The GOP war on Medicare has seen its share of lost battles during the past weeks. First, it was revealed that under the Ryan plan current seniors would once again be subject to the Medicare doughnut hole. Then a political earthquake hit New York’s district 26 when Democrat Kathy Hochul beat Republican Jane Corwin with a very comfortable margin, signaling voters’ discomfort with the GOP Medicare reform. When Harry Reid brought the “Path to Prosperity” plan to a vote in the U.S. Senate, five Republican senators defected and voted no. And then on May 26, Vermont became the first state to sign a single payer health care bill that would establish universal coverage for all residents. The bill states the need to contain soaring health care costs that are “putting families at economic risk and making it harder for small employers to do business.”

It seems that not all Americans are buying into the Medicare-for-deficit-reduction shake down even when it is cleverly packaged and disguised as “Path to Prosperity” comfort food. Perhaps they remember four consecutive years of budget surpluses (1998, 1999, 2000, 2001). That of course was before passage of the Economic Growth and Tax Relief Act of 2001, and the Jobs and Growth Tax Relief Act of 2003, both supported by Congressman Ryan, who was much less deficit conscious at the time. Of course the sound bites for these acts were ‘growth’ and ‘job creation’, but the facts show that instead of growth and jobs, we had one of the slowest periods of economic expansion and job creation since World War II! The Congressional Budget Office now estimates that the two pieces of tax legislation, and the subsequent legislation that extended them, cost the Treasury $2.8 trillion over the past decade. These facts alone may lead a thinking person to question the Ryanesque deficit platitudes and a plan that yet again proposes cutting taxes for the wealthiest Americans from 35% to 25%.

Despite this wave of setbacks, Congresswoman Sandy Adam’s (FL-24) email message to constituents of May 29, is a Ryan plan rallying call stating that the “Path to Prosperity would preserve and protect our Medicare system”, but even the Wall Street Journal disagrees:

“The plan would essentially end Medicare, which now pays most of the health-care bills for 48 million elderly and disabled Americans, as a program that directly pays those bills.” [Wall Street Journal, 4/04/11]

In fact, out of pocket expenses are expected to double for 48 million Americans. Floridians should be particularly concerned because according to a new report from the Joint Economic Committee, they will see the largest cost increase under the Ryan plan – an increase of $7,383 more than the same senior would be paying under Medicare as it is now. If you think that may be unaffordable for seniors living on annual incomes of $20,000, you would be right. If you think there are a lot of seniors falling in the $20,000/year income bracket, you would also be right. According to Howard Bedlin of the National Council on Aging, “One out of three seniors in the United States is economically insecure,” and low-income seniors already pay 25 percent of their incomes for health care, despite having Medicare.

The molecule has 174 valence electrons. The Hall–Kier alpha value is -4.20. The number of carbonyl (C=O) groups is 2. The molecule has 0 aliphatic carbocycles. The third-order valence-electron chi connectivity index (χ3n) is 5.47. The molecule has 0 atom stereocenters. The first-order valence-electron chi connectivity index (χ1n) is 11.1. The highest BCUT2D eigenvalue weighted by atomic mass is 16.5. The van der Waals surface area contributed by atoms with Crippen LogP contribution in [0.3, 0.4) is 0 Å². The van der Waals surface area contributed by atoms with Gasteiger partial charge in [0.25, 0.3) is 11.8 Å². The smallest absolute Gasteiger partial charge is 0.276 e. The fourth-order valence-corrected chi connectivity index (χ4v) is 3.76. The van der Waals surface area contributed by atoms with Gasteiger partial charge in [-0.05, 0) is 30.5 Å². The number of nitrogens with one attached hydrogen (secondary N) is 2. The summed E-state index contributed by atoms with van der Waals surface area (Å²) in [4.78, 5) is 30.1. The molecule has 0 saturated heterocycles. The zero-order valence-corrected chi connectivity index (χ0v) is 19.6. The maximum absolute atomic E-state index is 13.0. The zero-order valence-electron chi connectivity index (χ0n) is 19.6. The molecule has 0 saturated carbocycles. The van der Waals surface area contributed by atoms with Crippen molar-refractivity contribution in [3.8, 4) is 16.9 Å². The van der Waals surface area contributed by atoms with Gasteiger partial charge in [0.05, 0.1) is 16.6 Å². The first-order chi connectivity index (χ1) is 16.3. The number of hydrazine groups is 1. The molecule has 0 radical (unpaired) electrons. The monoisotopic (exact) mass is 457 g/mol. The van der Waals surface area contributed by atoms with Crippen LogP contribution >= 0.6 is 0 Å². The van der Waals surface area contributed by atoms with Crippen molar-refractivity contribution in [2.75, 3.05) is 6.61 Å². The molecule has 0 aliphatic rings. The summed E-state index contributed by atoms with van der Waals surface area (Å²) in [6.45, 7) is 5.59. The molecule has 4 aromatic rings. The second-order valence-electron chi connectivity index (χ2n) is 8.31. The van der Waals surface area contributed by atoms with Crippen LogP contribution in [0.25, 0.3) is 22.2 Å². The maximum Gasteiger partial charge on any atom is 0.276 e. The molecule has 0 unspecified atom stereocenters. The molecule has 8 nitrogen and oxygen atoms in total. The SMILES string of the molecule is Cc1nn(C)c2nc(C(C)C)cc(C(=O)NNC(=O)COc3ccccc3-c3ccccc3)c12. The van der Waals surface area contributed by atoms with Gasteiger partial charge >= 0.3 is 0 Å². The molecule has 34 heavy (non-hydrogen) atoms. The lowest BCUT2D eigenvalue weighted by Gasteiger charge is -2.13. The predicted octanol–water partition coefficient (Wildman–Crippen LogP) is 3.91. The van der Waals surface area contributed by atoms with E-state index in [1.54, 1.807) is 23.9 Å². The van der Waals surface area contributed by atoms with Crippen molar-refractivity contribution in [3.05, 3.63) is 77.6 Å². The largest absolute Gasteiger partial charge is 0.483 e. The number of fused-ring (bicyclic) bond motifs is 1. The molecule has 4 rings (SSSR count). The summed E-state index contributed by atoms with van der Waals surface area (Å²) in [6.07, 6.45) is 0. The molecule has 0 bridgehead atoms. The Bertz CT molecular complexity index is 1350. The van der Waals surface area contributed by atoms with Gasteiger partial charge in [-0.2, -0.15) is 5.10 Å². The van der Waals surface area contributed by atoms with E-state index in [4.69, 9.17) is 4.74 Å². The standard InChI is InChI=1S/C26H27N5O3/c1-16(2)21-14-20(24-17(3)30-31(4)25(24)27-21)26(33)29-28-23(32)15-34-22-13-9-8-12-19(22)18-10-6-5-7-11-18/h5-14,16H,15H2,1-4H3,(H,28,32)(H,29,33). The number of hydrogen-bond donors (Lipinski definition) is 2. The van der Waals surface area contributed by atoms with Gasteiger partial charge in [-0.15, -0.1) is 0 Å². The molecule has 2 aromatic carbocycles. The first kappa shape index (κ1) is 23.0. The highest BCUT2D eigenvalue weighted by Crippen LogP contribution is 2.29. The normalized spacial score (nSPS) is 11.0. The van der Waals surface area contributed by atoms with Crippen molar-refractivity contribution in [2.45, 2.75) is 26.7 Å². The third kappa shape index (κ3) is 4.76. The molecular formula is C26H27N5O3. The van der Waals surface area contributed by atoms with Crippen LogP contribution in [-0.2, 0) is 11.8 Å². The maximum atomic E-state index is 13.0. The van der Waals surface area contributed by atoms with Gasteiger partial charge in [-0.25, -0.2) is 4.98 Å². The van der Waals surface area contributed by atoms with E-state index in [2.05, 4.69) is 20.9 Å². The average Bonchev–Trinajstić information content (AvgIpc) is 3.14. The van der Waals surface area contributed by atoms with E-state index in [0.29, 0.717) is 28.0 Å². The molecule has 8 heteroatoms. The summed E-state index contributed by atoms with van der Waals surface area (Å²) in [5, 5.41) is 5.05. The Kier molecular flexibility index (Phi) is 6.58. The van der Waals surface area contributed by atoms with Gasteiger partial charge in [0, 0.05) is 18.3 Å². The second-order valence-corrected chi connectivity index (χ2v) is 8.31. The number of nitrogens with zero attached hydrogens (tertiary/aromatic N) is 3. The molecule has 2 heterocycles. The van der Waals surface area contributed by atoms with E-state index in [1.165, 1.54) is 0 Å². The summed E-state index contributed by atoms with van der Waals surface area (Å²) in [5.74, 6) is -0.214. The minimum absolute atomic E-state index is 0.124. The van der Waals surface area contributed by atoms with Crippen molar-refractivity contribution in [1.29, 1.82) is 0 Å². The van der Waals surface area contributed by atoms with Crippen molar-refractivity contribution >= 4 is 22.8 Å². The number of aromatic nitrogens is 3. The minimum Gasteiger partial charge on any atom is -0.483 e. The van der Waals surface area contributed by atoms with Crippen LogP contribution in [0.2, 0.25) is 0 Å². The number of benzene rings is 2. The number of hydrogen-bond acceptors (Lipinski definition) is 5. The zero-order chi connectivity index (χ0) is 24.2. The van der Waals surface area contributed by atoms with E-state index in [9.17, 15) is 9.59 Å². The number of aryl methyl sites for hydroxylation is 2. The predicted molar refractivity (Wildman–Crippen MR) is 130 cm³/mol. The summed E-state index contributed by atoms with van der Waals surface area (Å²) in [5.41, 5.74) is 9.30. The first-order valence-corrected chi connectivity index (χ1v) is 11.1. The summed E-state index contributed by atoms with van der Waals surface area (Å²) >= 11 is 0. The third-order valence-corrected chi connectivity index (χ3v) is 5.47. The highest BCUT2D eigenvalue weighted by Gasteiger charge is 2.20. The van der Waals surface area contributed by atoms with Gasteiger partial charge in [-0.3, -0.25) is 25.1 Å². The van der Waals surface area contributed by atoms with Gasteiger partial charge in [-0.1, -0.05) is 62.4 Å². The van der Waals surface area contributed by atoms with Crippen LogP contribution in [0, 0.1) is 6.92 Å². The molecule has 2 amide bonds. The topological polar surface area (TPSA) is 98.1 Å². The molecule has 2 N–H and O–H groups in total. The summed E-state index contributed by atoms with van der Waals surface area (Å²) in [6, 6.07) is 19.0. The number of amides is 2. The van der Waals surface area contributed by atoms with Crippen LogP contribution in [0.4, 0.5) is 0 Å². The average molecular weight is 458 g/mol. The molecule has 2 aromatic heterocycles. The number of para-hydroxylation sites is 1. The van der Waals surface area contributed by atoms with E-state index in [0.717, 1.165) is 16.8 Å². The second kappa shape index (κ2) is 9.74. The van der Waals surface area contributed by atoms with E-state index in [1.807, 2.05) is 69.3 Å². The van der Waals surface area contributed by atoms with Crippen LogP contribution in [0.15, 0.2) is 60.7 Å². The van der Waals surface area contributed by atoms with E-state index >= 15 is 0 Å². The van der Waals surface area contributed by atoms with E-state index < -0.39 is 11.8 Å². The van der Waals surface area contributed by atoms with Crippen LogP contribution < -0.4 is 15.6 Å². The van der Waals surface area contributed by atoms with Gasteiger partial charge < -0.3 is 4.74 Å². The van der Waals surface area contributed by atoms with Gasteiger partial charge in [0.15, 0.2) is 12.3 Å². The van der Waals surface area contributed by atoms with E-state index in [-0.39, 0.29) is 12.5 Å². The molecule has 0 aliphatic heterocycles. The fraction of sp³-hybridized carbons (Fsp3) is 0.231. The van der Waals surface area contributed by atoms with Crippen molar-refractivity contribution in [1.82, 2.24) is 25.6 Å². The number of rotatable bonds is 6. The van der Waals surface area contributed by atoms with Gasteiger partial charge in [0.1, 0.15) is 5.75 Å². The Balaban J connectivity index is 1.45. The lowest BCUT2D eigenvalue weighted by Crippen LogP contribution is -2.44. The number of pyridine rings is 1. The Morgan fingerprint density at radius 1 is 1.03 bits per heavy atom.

Still the GOP keep to their message that corporate health care vouchers for seniors are a “free market” panacea. If you wonder why you need only look to the driving forces behind our health care system.

Roger Hickey writes,

“We are going to have to go after the driving forces in the American health care system: the complex of insurance companies, drug cartels, hospital and doctor syndicates, and the food-chemical industrial complex, all of which make Americans unhealthier, while driving up the cost of health care far above the Medicare trend line.”

While Congressman Ryan and others self proclaim their courage and boldness, some may wonder if their motivation is fear – fear of losing the support of the financial and corporate power structures that fund their campaigns. Perhaps they should also fear the American people who are losing patience with a Congress that too often puts the interests of insurance companies and pharmaceutical companies over those of our families’ health.

Have they heard that those living in Germany or France or Canada will never lose sleep fearing they may lose their health insurance if they have the misfortune of losing their job? They will never lose sleep fearing they may lose their home if they have the misfortune of becoming ill. In the U.S. these are fears that touch the lives of a growing number of Americans living in economic uncertainty.

The real facts about the advantages of a single payer system like Medicare are finally slipping through the propaganda and sound bites. They are taking root in the hearts and minds of Americans who are beginning to understand that America is lagging behind, and that the real exception in our health care is its deep and troubling disparity.

Diana Robinson Bardyn

Diana Robinson Bardyn

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